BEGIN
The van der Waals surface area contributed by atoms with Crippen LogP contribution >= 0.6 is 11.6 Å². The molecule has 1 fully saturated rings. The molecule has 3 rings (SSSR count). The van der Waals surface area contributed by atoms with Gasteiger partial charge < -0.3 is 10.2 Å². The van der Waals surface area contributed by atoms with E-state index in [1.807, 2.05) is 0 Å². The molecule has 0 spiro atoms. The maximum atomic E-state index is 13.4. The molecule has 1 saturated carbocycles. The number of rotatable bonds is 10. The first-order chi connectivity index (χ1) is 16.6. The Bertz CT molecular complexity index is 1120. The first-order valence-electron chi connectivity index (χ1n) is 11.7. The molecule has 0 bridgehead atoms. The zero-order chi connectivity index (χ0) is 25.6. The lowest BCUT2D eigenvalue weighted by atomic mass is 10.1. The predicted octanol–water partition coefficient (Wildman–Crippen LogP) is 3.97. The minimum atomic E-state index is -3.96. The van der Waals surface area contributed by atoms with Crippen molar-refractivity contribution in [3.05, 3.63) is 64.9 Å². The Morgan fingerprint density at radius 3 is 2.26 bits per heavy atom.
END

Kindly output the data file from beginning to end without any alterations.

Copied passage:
The van der Waals surface area contributed by atoms with Crippen LogP contribution >= 0.6 is 11.6 Å². The molecule has 1 fully saturated rings. The molecule has 3 rings (SSSR count). The van der Waals surface area contributed by atoms with Gasteiger partial charge < -0.3 is 10.2 Å². The van der Waals surface area contributed by atoms with E-state index in [1.807, 2.05) is 0 Å². The molecule has 0 spiro atoms. The maximum atomic E-state index is 13.4. The molecule has 1 saturated carbocycles. The number of rotatable bonds is 10. The first-order chi connectivity index (χ1) is 16.6. The Bertz CT molecular complexity index is 1120. The first-order valence-electron chi connectivity index (χ1n) is 11.7. The molecule has 0 bridgehead atoms. The zero-order chi connectivity index (χ0) is 25.6. The lowest BCUT2D eigenvalue weighted by atomic mass is 10.1. The predicted octanol–water partition coefficient (Wildman–Crippen LogP) is 3.97. The minimum atomic E-state index is -3.96. The van der Waals surface area contributed by atoms with Crippen molar-refractivity contribution in [3.05, 3.63) is 64.9 Å². The Morgan fingerprint density at radius 3 is 2.26 bits per heavy atom.